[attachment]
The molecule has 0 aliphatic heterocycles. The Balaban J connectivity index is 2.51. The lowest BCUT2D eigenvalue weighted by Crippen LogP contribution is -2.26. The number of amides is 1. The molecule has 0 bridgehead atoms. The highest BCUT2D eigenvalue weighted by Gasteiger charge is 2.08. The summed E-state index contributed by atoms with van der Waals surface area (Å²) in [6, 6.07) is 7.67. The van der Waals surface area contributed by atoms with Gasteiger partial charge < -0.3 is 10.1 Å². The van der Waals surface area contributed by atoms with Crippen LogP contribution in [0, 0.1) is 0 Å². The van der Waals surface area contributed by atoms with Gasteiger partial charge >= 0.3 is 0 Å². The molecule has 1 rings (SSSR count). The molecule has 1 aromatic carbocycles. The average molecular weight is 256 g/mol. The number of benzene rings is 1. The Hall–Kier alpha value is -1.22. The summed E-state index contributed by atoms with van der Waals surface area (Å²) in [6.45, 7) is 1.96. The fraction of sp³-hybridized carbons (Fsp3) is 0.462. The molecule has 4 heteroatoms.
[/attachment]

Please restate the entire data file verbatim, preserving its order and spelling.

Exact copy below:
The molecule has 0 aliphatic heterocycles. The Balaban J connectivity index is 2.51. The lowest BCUT2D eigenvalue weighted by Crippen LogP contribution is -2.26. The number of amides is 1. The molecule has 0 bridgehead atoms. The highest BCUT2D eigenvalue weighted by Gasteiger charge is 2.08. The summed E-state index contributed by atoms with van der Waals surface area (Å²) in [6, 6.07) is 7.67. The van der Waals surface area contributed by atoms with Gasteiger partial charge < -0.3 is 10.1 Å². The van der Waals surface area contributed by atoms with Crippen LogP contribution in [0, 0.1) is 0 Å². The van der Waals surface area contributed by atoms with Gasteiger partial charge >= 0.3 is 0 Å². The molecule has 1 rings (SSSR count). The molecule has 1 aromatic carbocycles. The average molecular weight is 256 g/mol. The number of benzene rings is 1. The Hall–Kier alpha value is -1.22. The summed E-state index contributed by atoms with van der Waals surface area (Å²) in [6.45, 7) is 1.96. The fraction of sp³-hybridized carbons (Fsp3) is 0.462. The molecule has 4 heteroatoms.